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Becoming a Digital Native

January 2010

By Francesca Kaplan, New York

I am a digital immigrant; my husband Nick is a digital native. I tend to think his head is stuck in a computer all the time, while he thinks I am unwilling to learn THE new way of life. I have to admit, ever since our baby was born, I find Nick’s approach to technology appealing. We have a blog to share pictures and stories of the baby. We use Facebook to connect with our friends and share videos we took with our Flip. The truth? I’m starting to think I need to consider moving to digital land permanently.

At a dinner party peppered with Nick-minded friends, I thought I would ask some questions about how people in our network were taking advantage of all technology has to offer.

I asked Andy, in entertainment, about the shift: "The biggest shift is that entertainment is no longer one-way (coming at us.) Everything is two-way, and multi-way. Instead of watching TV and ads, we watch a YouTube video, then comment on it, then share it via our social networks. Or you use your Flip to take a video of your baby, and you share it with your family on Facebook. I think this is ultimately healthy for us as a society, as it promotes more active thinking and sharing."

I asked our Twitter-obsessed friend Mona about life-changing products and about products she wished she had. She said, "I can't live without Twitter and real-time. I want more connections between what I'm watching (say, a basketball game), and people's reactions (friends and strangers.)"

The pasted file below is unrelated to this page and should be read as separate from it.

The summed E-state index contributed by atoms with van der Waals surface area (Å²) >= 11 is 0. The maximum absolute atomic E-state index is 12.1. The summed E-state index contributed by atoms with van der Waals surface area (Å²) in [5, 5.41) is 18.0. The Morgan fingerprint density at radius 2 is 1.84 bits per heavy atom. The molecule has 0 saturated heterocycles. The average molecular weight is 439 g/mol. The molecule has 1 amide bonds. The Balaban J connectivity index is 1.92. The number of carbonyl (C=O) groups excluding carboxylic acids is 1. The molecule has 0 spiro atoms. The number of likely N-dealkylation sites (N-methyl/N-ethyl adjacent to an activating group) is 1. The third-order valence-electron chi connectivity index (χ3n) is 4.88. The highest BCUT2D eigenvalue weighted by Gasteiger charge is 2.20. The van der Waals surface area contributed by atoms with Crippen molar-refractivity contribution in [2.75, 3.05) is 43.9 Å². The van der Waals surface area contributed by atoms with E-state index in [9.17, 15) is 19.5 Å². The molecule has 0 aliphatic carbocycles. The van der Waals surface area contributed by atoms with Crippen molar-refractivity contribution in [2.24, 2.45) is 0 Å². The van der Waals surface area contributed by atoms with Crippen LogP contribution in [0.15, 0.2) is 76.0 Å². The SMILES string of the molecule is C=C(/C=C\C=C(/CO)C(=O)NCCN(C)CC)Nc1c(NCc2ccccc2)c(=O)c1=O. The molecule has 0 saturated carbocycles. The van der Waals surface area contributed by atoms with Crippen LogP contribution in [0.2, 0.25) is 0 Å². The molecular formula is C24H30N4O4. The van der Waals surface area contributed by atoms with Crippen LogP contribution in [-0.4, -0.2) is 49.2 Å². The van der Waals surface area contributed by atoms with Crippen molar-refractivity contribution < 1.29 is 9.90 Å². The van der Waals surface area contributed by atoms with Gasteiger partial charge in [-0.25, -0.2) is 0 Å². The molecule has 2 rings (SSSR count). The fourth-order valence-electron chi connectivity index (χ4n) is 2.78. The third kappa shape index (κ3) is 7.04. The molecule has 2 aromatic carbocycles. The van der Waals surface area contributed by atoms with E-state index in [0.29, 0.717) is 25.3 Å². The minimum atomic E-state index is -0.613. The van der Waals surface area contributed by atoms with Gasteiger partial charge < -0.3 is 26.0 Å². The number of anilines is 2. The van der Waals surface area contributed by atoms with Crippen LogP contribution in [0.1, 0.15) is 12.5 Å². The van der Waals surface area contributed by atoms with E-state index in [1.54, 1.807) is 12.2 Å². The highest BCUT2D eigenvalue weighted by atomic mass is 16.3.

Nick fleshed this out: "This is already happening, with new ways of bringing media into the home. For example, Boxee aggregates content from all over the internet (TV shows, movies, YouTube videos) and from your computer's iTunes library and lets you watch it on TV on your own time." The HTPC (Home Theater PC) market is still young and there are a lot of incomplete options right now, but in a few years this will be much more mainstream. Other players here include the Xbox Media Center, Plex and Hulu.

All of this is going to have profound changes on how we use media (my friends have trained me not to say "watch" because it's going to be two-way) and how we pay for it. The recent fracas with Fox and Time Warner Cable over the pricing of content is a harbinger of things to come -- it's clear from this that Fox sees that cable won't be the only outlet forever, and is no longer willing to give a monopoly price to the cable providers.

What’s changing is that people are starting to understand what really makes these kinds of networking sites different from each other, and more importantly, how to use each one effectively and appropriately. Another thing that's important to recognize is while some social networking sites are gaining more dominance, the overall number of web sites that have a social component is growing rapidly with no end in sight.

The big "aha!" is that you don't need to centralize all of your online social activity in one system, say, Facebook. You can use whatever you like -- music at, bookmarks at, videos at YouTube, and blogging from -- and then use RSS feeds or other syndication tools to re-aggregate everything elsewhere, for example at

I’m applying for my green card; I’ll let you know if I’m allowed to stay.

New York

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